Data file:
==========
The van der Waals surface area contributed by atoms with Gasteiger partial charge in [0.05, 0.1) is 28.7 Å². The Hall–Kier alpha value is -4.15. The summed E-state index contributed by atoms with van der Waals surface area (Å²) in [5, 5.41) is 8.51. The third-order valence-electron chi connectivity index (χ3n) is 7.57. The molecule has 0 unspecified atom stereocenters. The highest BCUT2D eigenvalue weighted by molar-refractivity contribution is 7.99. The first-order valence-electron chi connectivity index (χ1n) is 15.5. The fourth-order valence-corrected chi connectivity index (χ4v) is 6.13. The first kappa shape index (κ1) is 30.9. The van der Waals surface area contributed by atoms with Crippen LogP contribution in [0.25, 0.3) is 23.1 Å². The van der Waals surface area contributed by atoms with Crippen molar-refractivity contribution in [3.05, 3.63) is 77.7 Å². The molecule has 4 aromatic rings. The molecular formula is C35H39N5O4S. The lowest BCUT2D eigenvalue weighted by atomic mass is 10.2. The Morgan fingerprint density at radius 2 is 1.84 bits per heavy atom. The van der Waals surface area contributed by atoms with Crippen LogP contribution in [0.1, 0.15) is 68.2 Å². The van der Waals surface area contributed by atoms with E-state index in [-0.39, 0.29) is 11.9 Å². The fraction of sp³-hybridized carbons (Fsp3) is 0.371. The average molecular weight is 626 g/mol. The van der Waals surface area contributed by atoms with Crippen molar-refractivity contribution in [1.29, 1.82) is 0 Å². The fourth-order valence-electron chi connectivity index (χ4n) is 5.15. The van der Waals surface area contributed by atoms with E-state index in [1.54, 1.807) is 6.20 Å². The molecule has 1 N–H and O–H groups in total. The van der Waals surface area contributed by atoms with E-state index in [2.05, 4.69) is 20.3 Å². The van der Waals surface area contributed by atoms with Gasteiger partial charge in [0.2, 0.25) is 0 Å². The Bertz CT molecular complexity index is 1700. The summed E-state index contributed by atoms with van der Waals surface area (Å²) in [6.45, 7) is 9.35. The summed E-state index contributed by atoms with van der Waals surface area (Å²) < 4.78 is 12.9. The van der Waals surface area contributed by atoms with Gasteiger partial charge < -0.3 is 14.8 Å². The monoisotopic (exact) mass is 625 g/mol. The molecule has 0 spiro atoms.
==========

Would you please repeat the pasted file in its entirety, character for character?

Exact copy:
The van der Waals surface area contributed by atoms with Gasteiger partial charge in [0.05, 0.1) is 28.7 Å². The Hall–Kier alpha value is -4.15. The summed E-state index contributed by atoms with van der Waals surface area (Å²) in [5, 5.41) is 8.51. The third-order valence-electron chi connectivity index (χ3n) is 7.57. The molecule has 0 unspecified atom stereocenters. The highest BCUT2D eigenvalue weighted by molar-refractivity contribution is 7.99. The first-order valence-electron chi connectivity index (χ1n) is 15.5. The fourth-order valence-corrected chi connectivity index (χ4v) is 6.13. The first kappa shape index (κ1) is 30.9. The van der Waals surface area contributed by atoms with Crippen LogP contribution in [0.25, 0.3) is 23.1 Å². The van der Waals surface area contributed by atoms with Crippen molar-refractivity contribution in [3.05, 3.63) is 77.7 Å². The molecule has 4 aromatic rings. The molecular formula is C35H39N5O4S. The lowest BCUT2D eigenvalue weighted by atomic mass is 10.2. The Morgan fingerprint density at radius 2 is 1.84 bits per heavy atom. The van der Waals surface area contributed by atoms with Crippen LogP contribution in [0.1, 0.15) is 68.2 Å². The van der Waals surface area contributed by atoms with E-state index in [-0.39, 0.29) is 11.9 Å². The fraction of sp³-hybridized carbons (Fsp3) is 0.371. The average molecular weight is 626 g/mol. The van der Waals surface area contributed by atoms with Crippen molar-refractivity contribution in [1.29, 1.82) is 0 Å². The fourth-order valence-electron chi connectivity index (χ4n) is 5.15. The van der Waals surface area contributed by atoms with E-state index in [1.54, 1.807) is 6.20 Å². The molecule has 1 N–H and O–H groups in total. The van der Waals surface area contributed by atoms with E-state index in [2.05, 4.69) is 20.3 Å². The van der Waals surface area contributed by atoms with Gasteiger partial charge in [0.2, 0.25) is 0 Å². The Bertz CT molecular complexity index is 1700. The summed E-state index contributed by atoms with van der Waals surface area (Å²) in [6.45, 7) is 9.35. The summed E-state index contributed by atoms with van der Waals surface area (Å²) < 4.78 is 12.9. The van der Waals surface area contributed by atoms with Gasteiger partial charge < -0.3 is 14.8 Å². The monoisotopic (exact) mass is 625 g/mol. The molecule has 0 spiro atoms.